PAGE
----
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15 - Birds in Flight


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One of life’s little joys for me is photographing birds in flight. When I ditched my DSLRosaurus for the Fuji X system, birds in flight were no longer worth the effort. I did try with the X-T2, but the keeper rate was dishearteningly dismal. Picked up the Fuji X-T3 this year, whacked on the 50-140mm, stuck it in zone focus and continuous tracking mode and when I got home I was amazed. The zone tracking focus works and my keeper rate is now as good, if not better than with my old DSLR.

If I’m walking along the shore in my normal walk around aperture priority shoot anything mode, and the light is good, all I need to do if I see birds flying around is press the up button on the back of the camera to change the AF mode from single point to zone focus, and then change the button on the front of the camera from S to C (continuous tracking focus). Takes about 2 seconds, that’s it, and if the light is really good I’m ready for birds in flight. Took this shot recently.


And here is a 100% crop. Even managed catchlight in both eyes.


If the light isn't good to begin with, don't bother. Birds in flight is difficult enough to master without attempting it in poor light. Direct sunlight isn't the best either as the sunlight can burn out white feathers. A bright day with sun behind some kind of cloud to diffuse the light is best. I shoot in Aperture priority so only shoot birds in flight if my camera is selecting shutter speeds of 1/800th of a second or faster. Image stabilisation helps considerably. If the light is poor, I'll shoot something else like birds on the ground or landscapes.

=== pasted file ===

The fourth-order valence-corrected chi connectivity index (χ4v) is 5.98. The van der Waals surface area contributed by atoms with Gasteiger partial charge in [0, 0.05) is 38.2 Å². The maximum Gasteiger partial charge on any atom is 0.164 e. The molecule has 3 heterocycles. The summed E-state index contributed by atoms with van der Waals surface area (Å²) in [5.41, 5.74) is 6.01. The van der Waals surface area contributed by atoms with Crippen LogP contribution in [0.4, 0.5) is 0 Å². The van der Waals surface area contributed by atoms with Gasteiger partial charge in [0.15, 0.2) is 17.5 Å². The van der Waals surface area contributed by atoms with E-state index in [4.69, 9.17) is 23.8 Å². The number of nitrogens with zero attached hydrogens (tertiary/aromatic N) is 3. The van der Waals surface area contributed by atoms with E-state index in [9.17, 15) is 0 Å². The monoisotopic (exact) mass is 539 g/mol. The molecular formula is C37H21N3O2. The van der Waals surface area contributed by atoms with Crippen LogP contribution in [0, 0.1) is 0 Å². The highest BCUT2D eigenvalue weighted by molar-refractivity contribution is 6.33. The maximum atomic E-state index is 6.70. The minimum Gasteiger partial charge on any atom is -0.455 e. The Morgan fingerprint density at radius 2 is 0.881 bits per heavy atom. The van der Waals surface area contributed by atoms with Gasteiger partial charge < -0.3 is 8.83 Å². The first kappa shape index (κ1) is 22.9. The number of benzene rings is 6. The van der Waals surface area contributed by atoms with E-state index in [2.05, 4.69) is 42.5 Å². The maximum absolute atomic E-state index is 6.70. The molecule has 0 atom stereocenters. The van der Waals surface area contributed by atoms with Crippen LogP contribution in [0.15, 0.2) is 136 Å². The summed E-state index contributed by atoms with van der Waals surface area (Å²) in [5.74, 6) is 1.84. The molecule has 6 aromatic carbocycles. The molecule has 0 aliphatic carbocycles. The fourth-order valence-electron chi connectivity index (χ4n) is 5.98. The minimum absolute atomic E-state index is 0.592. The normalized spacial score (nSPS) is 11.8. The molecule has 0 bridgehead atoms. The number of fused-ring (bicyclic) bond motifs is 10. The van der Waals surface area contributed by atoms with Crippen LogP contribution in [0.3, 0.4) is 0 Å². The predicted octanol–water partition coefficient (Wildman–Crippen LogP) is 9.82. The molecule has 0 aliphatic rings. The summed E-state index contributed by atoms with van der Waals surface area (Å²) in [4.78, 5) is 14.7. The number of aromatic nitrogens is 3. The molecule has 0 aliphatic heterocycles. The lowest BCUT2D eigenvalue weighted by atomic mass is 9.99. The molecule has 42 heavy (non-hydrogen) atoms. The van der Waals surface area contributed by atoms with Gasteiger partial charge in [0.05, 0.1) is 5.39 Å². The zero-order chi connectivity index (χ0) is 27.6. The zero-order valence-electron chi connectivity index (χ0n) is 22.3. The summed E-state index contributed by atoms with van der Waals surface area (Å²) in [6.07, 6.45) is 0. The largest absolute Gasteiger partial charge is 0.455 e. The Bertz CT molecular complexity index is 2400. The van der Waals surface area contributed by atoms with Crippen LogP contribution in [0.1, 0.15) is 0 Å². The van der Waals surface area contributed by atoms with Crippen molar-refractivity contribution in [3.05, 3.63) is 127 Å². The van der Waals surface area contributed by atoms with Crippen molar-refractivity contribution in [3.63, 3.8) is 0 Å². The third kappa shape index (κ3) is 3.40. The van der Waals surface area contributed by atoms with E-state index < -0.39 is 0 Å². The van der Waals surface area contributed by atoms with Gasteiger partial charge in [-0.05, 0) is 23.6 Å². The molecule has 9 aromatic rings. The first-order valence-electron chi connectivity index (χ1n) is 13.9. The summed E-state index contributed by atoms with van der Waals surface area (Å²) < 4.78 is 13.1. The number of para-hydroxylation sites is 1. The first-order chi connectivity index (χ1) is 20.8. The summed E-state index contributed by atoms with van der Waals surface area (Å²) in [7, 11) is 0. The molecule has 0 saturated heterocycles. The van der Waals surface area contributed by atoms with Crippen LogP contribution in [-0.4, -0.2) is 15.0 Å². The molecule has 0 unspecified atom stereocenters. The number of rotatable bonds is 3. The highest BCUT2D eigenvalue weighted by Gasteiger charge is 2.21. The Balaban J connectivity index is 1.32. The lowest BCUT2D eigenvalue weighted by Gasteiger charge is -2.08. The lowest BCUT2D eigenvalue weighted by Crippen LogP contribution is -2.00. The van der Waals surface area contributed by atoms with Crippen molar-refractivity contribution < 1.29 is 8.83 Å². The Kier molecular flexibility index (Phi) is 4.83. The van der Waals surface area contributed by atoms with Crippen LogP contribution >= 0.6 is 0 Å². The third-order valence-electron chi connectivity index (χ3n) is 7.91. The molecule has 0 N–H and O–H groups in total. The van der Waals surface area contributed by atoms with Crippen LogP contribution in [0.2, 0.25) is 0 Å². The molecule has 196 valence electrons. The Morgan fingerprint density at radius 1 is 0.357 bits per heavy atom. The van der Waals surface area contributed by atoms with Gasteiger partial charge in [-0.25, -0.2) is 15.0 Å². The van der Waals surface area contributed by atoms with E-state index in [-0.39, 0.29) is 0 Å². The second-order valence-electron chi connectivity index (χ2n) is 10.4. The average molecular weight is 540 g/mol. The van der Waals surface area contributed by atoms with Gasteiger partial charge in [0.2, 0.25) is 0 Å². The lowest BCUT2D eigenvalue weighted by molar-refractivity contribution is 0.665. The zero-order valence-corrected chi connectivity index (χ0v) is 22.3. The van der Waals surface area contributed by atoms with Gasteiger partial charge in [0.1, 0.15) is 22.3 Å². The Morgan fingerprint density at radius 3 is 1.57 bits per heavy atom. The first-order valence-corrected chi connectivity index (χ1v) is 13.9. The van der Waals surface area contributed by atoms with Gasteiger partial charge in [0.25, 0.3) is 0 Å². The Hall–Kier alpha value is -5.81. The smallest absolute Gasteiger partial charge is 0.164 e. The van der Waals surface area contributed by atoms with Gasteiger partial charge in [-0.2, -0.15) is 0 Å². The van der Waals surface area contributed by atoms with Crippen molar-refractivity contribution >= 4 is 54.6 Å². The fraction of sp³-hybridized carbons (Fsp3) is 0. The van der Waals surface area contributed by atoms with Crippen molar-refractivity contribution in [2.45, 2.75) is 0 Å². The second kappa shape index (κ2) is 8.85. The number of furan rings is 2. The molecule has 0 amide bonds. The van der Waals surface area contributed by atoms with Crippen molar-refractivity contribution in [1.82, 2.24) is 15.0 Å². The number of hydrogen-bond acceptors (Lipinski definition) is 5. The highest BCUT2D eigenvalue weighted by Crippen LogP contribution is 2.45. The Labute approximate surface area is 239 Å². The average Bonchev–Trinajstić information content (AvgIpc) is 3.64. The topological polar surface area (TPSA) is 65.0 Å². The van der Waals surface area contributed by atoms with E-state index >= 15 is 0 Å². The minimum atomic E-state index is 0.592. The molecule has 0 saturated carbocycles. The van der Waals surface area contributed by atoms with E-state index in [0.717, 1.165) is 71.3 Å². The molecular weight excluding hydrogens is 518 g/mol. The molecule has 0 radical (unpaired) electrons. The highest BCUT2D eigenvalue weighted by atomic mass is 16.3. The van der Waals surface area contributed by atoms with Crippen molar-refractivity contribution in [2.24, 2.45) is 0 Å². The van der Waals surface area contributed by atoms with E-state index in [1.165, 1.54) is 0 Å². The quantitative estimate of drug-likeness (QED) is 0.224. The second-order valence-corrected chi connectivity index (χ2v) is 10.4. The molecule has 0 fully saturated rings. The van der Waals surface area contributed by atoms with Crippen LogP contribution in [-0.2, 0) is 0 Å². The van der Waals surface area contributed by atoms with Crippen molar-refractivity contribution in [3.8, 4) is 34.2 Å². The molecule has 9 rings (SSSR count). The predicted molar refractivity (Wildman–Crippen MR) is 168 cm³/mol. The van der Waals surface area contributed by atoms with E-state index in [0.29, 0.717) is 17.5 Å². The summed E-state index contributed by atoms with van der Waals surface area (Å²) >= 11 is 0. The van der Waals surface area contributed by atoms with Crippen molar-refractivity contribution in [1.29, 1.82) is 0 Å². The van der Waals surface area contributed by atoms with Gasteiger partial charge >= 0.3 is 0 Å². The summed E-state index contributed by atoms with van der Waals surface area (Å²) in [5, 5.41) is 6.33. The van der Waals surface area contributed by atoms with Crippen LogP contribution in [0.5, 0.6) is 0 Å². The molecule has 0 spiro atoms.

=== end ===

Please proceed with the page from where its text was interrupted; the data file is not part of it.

Photographing birds isn’t a science, it’s an art, with much trial and error. Digital photos cost nothing to look at on your computer so don’t be afraid to shoot thousands of images while you learn. Most of your photos will be horrendously out of focus and look something like these.



Don’t be disheartened if all your photos look like this, just keep practising and your skills will improve. Eventually you’ll be going home with shots like this. Note that there is no direct sunlight burning out any white feathers as there is an overcast but bright sky diffusing the light very nicely. I was in Aperture priority using spot metering at f/2.8 ISO 160. The camera selected a shutter speed of 1/1700 in aperture priority. If the light is excellent, there is no need to go full manual.


Brilliant opportunities to practice BIF is when the seagulls nest on roofs and they are dive bombing folks who walk past. Find a seagull nest with chicks. Stand as close to the nest and the chicks as possible to annoy the parents. Practice your BIF skills and laugh as folks look out their windows to see what’s pissing off the seagulls.



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